The ultimate goal at Krones is to reduce the development time for a new bottle from the typical three to four weeks down to three to four days. Progress toward this goal has already been made. For example, the top-load filling process for newly developed PET bottles can now be simulated much faster – with a time saving of 75 percent. A virtual modelling process for a package taking four to eight hours in the past now takes only one hour.
Barriers to Digital Twins
As we can see from the application examples digital twins can deliver significant benefits. However, a variety of barriers exist for organisations to adopt them. The most common barriers that Julius and Clark see are:
Lack of data or access to relevant data
Lack of skills and and capabilities to extract data and build a digital twin
Lack of technology and IT infrastructure (e.g. Sensors to capture data)
Ability to Keep digital twins accessible over time especially for products with a long lifecycle
The magnitude of these barriers are usually directly proportional to the complexity of the production landscape and appetite for applying digital twins. The good news is that the barriers are lowering as equipment providers and technology companies are beginning to offer digital twin cloud platforms in which data libraries of different equipment can be used to build digital twins much quicker and easier than the organisation having to source and attach sensors to existing equipment.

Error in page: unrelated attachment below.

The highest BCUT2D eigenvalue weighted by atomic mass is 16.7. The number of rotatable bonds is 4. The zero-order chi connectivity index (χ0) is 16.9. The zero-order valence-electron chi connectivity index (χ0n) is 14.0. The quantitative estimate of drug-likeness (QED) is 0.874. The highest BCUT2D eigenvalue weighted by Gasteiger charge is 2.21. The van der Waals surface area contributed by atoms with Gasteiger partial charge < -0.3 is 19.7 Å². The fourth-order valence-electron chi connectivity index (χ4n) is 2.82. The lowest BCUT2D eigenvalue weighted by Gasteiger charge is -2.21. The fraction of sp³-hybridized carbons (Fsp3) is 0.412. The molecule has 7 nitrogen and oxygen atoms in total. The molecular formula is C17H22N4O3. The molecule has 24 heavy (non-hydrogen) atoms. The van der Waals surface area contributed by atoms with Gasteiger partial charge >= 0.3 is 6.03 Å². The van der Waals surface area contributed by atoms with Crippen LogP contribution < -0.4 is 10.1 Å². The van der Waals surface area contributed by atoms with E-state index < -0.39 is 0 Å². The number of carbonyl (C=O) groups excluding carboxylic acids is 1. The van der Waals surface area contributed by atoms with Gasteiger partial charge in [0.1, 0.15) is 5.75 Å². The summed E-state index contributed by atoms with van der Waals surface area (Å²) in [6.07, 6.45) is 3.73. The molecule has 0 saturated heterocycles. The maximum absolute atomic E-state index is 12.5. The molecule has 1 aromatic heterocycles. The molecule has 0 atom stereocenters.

The benefits digital twins bring make overcoming the barriers worthwhile whether developing a new product, greenfield factory or improving existing production.
Costs of adopting digital twins can be controlled based on the immediate needs of the organisation from individual components up to whole processes. Once proven, a digital twins can be developed and expanded over time.
With more technology companies offering digital twin platforms Julius and Clark anticipate an increased adoption of this technology over the next 5 years.
Would you like to know more about digital twins and how they could help your organisation? If yes, then get in touch and we look forward to discussing this topic with you in greater detail.